April 14: On this day in 1828 Noah Webster published his American Dictionary of the English Language, introducing some five thousand new words and authorizing various categories of non-British spellings. Webster’s book drew scorn from traditional- or colonial-minded lexicographers, and not all his advocated changes — for example, “ake” (ache), “thum” (thumb), “fether” (feather) — took root in everyday usage. But many agreed with his politics (a Federalist is “a friend to the Constitution of the U. States”), his prudery (not a fart or turd), and the general agenda made clear in his Preface:
The United States commence their existence under circumstances wholly novel and unexampled in the history of nations. They commenced with civilisation [this changed to civilization in the Dictionary itself], with learning, with science, with constitutions of free government, and with that best gift of God to man, the christian religion.
Samuel Johnson’s Dictionary of the English Language has its 255th anniversary tomorrow. Webster acknowledged the general importance and influence of Johnson’s work, but he quarreled with many specifics, finding the definitions “deficient in precision beyond anything I could have imagined.” No doubt Webster had such words as patron in mind: however sympathetic Webster the American, Webster the lexicographer could not accept “a wretch who supports with insolence, and is paid with flattery.” The famous definition, and the famous story of its origin, reflect Johnson’s wit and quirky personality. When close to completing his nine years’ work on the Dictionary, and long after making his appeals, Johnson had finally received an offer of financial help from Lord Chesterfield. His reply now stands as a definition of Johnsonian style:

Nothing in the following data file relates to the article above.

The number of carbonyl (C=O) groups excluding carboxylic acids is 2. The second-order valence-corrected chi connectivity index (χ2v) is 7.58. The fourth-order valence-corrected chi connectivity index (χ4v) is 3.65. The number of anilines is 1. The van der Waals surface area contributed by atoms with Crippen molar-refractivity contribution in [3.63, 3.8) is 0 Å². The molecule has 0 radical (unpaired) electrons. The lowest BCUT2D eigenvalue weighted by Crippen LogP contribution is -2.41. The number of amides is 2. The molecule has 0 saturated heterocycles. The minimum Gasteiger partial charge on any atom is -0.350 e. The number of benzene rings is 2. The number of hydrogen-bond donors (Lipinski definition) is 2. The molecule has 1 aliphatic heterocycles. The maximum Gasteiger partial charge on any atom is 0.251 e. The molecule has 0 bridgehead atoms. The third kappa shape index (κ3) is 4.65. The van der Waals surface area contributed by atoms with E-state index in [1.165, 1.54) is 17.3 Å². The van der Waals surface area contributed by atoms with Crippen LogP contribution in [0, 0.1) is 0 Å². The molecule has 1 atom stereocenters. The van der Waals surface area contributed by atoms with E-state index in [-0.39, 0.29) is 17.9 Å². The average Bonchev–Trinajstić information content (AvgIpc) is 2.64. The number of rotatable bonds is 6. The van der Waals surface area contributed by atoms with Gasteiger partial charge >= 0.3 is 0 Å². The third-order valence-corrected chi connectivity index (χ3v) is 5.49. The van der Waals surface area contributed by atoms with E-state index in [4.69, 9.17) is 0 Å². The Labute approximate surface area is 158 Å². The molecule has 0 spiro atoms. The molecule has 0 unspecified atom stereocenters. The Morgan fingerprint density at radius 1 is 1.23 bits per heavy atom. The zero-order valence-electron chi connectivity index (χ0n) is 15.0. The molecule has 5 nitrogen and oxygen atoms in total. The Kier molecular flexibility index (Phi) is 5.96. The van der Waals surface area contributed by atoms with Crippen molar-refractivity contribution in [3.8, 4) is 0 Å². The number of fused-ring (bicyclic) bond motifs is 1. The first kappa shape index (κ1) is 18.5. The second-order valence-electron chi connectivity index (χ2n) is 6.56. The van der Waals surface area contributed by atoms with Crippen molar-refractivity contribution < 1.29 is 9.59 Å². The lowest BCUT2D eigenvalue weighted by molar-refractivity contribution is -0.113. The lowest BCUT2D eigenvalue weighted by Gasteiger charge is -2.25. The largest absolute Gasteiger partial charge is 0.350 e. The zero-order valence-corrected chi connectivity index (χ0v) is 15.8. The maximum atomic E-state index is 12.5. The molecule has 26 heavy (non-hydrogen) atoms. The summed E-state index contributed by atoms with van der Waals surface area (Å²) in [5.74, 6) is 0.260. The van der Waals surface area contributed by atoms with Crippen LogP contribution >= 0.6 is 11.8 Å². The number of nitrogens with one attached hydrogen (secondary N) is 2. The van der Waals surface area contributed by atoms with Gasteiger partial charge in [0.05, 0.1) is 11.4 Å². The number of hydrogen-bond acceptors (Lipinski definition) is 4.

…Seven years, My Lord, have now passed since I waited in your outward rooms or was repulsed from your door, during which time I have been pushing on my work through difficulties of which it is useless to complain, and have brought it at last to the verge of publication without one act of assistance, one word of encouragement or one smile of favour. Such treatment I did not expect, for I never had a patron before. …Is not a patron, My Lord, one who looks with unconcern on a man struggling for life in the water and, when he has reached ground, encumbers him with help? The notice which you have been pleased to take of my labours, had it been early, had been kind, but it has been delayed till I am indifferent and cannot enjoy it, till I am solitary and cannot impart it, till I am known and do not want it….
Daybook is contributed by Steve King, who teaches in the English Department of Memorial University in St. John’s, Newfoundland. His literary daybook began as a radio series syndicated nationally in Canada. He can be found online at todayinliterature.com.